You should see that it only contains the code.py file, as we wanted it.

Commit your Files

Once we are happy with the files in the staging area, we are ready to commit them into the repository:

$ git commit -m “Brief description of your commit”

where the -m flag let’s you specify a small description of your commit. If you don’t use this flag, this command will automatically open a text editor so that you can write the description there.

The default editor is the VI editor. Some people don’t know how to exit this editor, so I’ll give you a few basic commands: esc :q! to exit without saving, i to change the editor into editing mode (to write some text), esc :wq to exit saving the changes made).

You can also specify another text editor if you want to. For example to specify emacs instead of VI use:

$ git config –global core.editor emacs

Committing again

After you’ve made some changes into your files, you may want to commit them again. The steps to follow are:

  • Update the .gitignore file if there are new files you don’t want to track
  • Run git add . to add the files into the staging area. If you have changed only one folder, you can specify to only add that folder with git add myfolder.
  • Check the files with git status and remove the files you don’t want to commit.
  • You can also see the differences in your files since the previous commit with I git diff –staged.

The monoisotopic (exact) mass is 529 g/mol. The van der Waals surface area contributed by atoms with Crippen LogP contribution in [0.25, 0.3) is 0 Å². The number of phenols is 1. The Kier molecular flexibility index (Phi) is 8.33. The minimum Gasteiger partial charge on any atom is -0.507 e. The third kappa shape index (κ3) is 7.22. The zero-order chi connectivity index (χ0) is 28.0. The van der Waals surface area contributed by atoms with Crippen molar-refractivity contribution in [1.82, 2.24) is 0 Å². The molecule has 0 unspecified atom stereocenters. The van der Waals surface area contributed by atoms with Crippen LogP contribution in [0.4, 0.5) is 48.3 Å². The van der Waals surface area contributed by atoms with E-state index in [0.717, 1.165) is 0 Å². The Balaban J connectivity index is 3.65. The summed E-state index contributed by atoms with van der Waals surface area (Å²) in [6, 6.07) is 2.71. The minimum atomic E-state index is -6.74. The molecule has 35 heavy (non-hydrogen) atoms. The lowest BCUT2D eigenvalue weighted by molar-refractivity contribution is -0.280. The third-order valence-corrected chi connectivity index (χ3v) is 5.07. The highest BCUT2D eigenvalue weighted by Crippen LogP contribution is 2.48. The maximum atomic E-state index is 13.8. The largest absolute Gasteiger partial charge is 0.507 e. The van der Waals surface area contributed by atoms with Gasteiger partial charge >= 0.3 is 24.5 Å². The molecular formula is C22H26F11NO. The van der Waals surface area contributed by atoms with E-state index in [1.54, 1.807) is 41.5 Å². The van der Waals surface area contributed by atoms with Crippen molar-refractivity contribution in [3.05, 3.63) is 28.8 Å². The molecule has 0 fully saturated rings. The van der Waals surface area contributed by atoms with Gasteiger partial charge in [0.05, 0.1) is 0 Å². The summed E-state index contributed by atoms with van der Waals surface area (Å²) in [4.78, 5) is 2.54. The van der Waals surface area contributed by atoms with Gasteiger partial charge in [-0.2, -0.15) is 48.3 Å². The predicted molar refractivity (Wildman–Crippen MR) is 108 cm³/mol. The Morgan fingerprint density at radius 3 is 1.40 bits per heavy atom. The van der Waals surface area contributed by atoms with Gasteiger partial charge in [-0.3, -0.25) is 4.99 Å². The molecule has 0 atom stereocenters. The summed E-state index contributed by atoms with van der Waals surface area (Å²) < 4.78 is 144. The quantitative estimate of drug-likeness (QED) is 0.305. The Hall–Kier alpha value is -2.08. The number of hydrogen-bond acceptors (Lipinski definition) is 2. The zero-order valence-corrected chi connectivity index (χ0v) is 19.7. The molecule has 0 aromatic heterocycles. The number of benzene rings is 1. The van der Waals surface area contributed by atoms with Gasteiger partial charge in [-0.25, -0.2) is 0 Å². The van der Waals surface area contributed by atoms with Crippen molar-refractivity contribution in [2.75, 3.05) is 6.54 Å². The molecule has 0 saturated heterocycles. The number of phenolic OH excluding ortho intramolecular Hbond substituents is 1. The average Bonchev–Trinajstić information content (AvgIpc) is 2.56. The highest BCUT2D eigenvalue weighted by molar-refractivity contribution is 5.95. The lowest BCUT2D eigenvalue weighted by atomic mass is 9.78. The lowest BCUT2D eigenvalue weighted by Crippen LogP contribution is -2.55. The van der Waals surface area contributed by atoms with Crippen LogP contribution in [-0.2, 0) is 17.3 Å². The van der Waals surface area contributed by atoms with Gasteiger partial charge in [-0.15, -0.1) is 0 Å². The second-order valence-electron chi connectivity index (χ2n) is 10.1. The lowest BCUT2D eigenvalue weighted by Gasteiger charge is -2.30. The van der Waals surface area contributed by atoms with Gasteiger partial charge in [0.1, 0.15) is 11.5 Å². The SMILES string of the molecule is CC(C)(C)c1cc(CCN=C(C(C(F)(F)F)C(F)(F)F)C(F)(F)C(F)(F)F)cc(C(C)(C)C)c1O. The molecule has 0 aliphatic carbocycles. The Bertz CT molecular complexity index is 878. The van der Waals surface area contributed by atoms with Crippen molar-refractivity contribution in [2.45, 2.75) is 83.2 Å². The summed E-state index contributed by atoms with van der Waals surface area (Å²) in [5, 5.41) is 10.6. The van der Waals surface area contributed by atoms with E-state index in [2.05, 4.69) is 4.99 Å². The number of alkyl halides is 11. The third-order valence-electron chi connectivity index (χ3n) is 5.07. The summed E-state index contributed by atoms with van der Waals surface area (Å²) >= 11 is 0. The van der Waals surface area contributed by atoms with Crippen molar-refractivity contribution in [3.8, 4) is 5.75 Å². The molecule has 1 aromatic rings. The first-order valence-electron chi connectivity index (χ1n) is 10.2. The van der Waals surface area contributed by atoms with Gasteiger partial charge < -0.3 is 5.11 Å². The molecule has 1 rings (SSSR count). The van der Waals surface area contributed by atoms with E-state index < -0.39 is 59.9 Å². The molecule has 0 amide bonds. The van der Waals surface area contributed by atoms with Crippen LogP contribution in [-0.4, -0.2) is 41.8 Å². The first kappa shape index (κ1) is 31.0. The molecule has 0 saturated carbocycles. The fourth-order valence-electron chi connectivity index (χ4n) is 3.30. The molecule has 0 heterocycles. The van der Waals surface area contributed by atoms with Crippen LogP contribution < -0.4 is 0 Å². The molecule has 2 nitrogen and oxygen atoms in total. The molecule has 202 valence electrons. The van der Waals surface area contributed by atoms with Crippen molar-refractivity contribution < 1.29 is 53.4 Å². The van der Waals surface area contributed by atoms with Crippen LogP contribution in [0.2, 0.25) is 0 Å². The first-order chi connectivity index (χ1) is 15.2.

• Commit your files with git commit -m “Brief description of changes”.

However, sometimes you just want to commit the files that are already in the repository (you don’t have any new file to add). In that case, you can use the shortcut git commit -a, where the -a flag means to automatically add any changes to tracked files.

This last command together with the -m flag to write your commit description becomes:

$ git commit -am “Brief description of changes”

Before running the last command, you might want to check the changes in your files with:

$ git commit diff

Note the difference between this command and the one used before with the –staged flag. This is because we are committing directly the tracked files into the repository, skipping the staging area. On the other hand, when we have the files in the staging area, we only want to see the changes we are about to commit, i.e. the changes on the staged files.

Commit history

You can see all your commits with

$ git log

which displays them in the format:

commit large_commit_id
Author: Marina <marina.mele@gmail.com>
Date:   Sun Jul 20 17:31:02 2014 +0200

    Brief description of your commit

You can see all the display options with

$ git log –help

You’ll see there are a Lot of options! For example, to show each commit in a single line:

$ git log –oneline
small_id Brief description of your commit

Or to show the logs since one specific date, for example since the first of july:

$ git log –since=”Jul 01 2014″

Git Configuration

We have seen a little bit of the git configuration when specifying the default text editor, remember?

$ git config –global core.editor emacs

You can see all the configuration properties with:

$ git config –list

If you want to specify or change your name and email you can use:

$ git config –global user.name “Your Name”
$ git config –global user.email “your@email.com”

Git Branches

In the same repository, you can create different branches to make the code evolve independently in each of them. The default branch is usually called master.

You can check the local branches with

$ git branch

remote branches with

$ git branch -r

and both local and remote branches with

$ git branch -a

Moreover, you can check the properties of the remotes you have defined with: